I also lowered the lid lifting arm and added a stiff spring to the end that contacts the bottom of the lid. The purpose of the spring is to protect the motor and gearbox if the lid were to be forced closed. This way if some punk kid jumped on the box while it’s running, the spring would compress with each pass of the cam but the motor would still continue to run.
Step 4: The Sound System
The sound effects are what really give this prop a sense of realism. The movement and banging of the lid and the red lights are one thing, but add a loud scary monster scream or roar and you have something right out of a Hollywood horror movie.
For my sound system I used a set of powered computer speakers and subwoofer donated by a good friend and the MP3 player from an old out of service cell phone (more freebies). Conveniently the speaker audio jack was a match for the phone. Some phones use a smaller headphone jack which would have required an adapter.
I did a Google search for MP3 monster sounds and found many to choose from. I downloaded several of my favorites and transferred them to the phone. The "always live" electrical outlet is perfect for a phone charger to ensure the phone’s battery doesn’t die early in the night.
Conveniently the inside of the box is plenty big enough to house the speakers. I set mine on the ground, but they could be mounted easy enough to the inside of the box if desired.
The effect is pretty cool when the powered speakers are plugged into the switched power strip and the monster sound is set for looping play on the MP3 player. The box will be completely still and quiet until someone trips the motion sensor, then the sleeping monster awakes with lights, loud growling/screaming and the banging of the heavy wood lid. "Eat your heart out Stephen King."
Step 5: The Finer Details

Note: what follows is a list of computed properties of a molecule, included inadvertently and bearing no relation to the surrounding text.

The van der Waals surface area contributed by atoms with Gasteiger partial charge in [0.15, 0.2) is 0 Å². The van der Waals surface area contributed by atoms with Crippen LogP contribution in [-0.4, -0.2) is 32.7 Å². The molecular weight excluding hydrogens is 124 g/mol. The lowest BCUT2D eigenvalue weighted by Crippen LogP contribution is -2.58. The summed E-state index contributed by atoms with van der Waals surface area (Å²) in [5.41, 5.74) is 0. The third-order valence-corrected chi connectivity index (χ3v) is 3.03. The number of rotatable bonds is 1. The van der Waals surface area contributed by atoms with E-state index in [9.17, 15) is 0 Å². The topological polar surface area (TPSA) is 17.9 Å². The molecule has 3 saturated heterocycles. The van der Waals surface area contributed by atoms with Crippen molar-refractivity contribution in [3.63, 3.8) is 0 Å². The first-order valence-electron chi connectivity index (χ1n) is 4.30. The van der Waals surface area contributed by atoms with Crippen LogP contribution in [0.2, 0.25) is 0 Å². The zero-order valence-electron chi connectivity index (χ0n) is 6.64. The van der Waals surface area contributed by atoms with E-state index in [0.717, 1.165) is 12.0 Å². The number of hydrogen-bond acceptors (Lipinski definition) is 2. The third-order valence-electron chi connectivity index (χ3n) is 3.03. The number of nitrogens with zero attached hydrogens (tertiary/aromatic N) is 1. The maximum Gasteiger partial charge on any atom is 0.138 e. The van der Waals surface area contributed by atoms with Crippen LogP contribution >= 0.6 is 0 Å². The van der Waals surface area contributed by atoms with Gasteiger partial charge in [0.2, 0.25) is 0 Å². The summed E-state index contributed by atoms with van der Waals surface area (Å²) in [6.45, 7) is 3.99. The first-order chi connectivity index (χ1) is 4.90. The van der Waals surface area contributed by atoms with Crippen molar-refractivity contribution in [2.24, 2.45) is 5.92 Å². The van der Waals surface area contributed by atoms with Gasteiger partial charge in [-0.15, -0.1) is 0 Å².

For the finishing touches of this prop, I thought an old rusty chain and padlock would give some extra creepy visual appeal as well as add to the noise of the banging lid. Unfortunately, I did not have an old chain or padlock that gave the rusted look I was after.
Using a new chain, I first cut it to the proper length making sure there would still be enough slack for the lid to open. I then spray painted the chain with a brown primer basecoat followed by a very light, uneven coat of silver paint to give the rusted look.
In the spirit of keeping a low budget, the padlock was fabricated from a scrap piece of wood and a "J" bolt I had on hand. I used the same spray paint weathering techniques on the padlock as I did the chain.
To attach the chain and padlock to the box, I pounded nails in the back corners of the lid and the front bottom corners of the box. I then bent the nails into hooks and loosely attached the chain in the four corners. If I need access to the inside of the box, I simply unhook the chains from the nail hooks on the lid.
I also thought it would be neat to include some signs on the box warning patrons of "dangerous live animals" or "do not to feed" the monster.
Using a stencil font in my word processor, I typed the sign text, cut out the letters with an exacto knife and spray painted the text onto the box. Although this text cannot really be seen in the dark, it does give the prop a sense of realism and if you are anything like me, then you have a difficult time ignoring small details like this.
The final thing I did was add a couple rope handles to make the heavy box easier to carry, as well as contribute to the prop’s overall visual effect.
Step 6: Conclusion
Overall, I had a lot of fun designing and building this prop and the finished result turned out to be very impressive.
Here are a few key takeaways in case you decide to build your own version of the Monster in a Box:
- Don’t overcomplicate the design. My idea of wanting to lift both the box and the lid using the same motor and dual cams ended up costing quite a bit of wasted time and effort since the box lifting mechanism was eventually disabled.
- One person’s junk is another’s treasure. Don’t be afraid to ask friends, relatives or co-workers if they can help you find the parts you need. Due to equipment and parts donations from friends and acquaintances I was able to build this prop for under $40. The only things I bought new were the PIR sensor, electrical boxes, chain and some miscellaneous hardware.
- Don’t get frustrated and quit halfway through removing the staples and disassembling the first wood pallet. This can be a very tedious job, but just remember, it will be well worth it the first time you hear a grown man scream like a 12 year old girl.
If you liked this project, be sure to visit my YouTube channel (http://www.youtube.com/diyhauntedprops) and check out some of my other prop builds.